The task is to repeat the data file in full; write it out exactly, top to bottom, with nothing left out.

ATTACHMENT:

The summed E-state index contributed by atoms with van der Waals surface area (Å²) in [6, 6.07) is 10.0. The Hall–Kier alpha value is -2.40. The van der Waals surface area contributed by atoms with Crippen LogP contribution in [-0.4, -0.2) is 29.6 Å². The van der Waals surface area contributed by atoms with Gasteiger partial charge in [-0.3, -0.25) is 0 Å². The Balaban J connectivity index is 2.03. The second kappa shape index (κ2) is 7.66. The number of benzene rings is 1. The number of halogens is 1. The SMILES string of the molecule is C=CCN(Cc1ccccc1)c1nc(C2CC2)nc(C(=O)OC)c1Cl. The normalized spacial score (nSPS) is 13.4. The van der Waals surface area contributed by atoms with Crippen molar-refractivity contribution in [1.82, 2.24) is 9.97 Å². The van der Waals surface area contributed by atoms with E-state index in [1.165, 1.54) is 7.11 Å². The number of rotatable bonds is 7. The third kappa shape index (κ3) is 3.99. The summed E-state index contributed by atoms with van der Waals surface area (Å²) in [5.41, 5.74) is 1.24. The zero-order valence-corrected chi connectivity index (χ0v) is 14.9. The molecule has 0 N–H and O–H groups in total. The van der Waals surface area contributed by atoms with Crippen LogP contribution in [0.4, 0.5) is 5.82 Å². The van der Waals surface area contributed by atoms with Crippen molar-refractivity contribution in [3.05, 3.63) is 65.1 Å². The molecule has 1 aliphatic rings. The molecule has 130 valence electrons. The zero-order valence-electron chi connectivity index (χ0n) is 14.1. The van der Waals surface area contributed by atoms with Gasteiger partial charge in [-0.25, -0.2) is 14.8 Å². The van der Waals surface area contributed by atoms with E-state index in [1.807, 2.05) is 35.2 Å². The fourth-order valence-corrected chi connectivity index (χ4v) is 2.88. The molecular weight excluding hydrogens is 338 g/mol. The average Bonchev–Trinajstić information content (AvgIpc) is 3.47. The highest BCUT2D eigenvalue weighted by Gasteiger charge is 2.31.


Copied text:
The summed E-state index contributed by atoms with van der Waals surface area (Å²) in [6, 6.07) is 10.0. The Hall–Kier alpha value is -2.40. The van der Waals surface area contributed by atoms with Crippen LogP contribution in [-0.4, -0.2) is 29.6 Å². The van der Waals surface area contributed by atoms with Gasteiger partial charge in [-0.3, -0.25) is 0 Å². The Balaban J connectivity index is 2.03. The second kappa shape index (κ2) is 7.66. The number of benzene rings is 1. The number of halogens is 1. The SMILES string of the molecule is C=CCN(Cc1ccccc1)c1nc(C2CC2)nc(C(=O)OC)c1Cl. The normalized spacial score (nSPS) is 13.4. The van der Waals surface area contributed by atoms with Crippen molar-refractivity contribution in [1.82, 2.24) is 9.97 Å². The van der Waals surface area contributed by atoms with E-state index in [1.165, 1.54) is 7.11 Å². The number of rotatable bonds is 7. The third kappa shape index (κ3) is 3.99. The summed E-state index contributed by atoms with van der Waals surface area (Å²) in [5.41, 5.74) is 1.24. The zero-order valence-corrected chi connectivity index (χ0v) is 14.9. The molecule has 0 N–H and O–H groups in total. The van der Waals surface area contributed by atoms with Crippen LogP contribution in [0.4, 0.5) is 5.82 Å². The van der Waals surface area contributed by atoms with Crippen molar-refractivity contribution in [3.05, 3.63) is 65.1 Å². The molecule has 1 aliphatic rings. The molecule has 130 valence electrons. The zero-order valence-electron chi connectivity index (χ0n) is 14.1. The van der Waals surface area contributed by atoms with Gasteiger partial charge in [-0.25, -0.2) is 14.8 Å². The van der Waals surface area contributed by atoms with E-state index in [1.807, 2.05) is 35.2 Å². The fourth-order valence-corrected chi connectivity index (χ4v) is 2.88. The molecular weight excluding hydrogens is 338 g/mol. The average Bonchev–Trinajstić information content (AvgIpc) is 3.47. The highest BCUT2D eigenvalue weighted by Gasteiger charge is 2.31.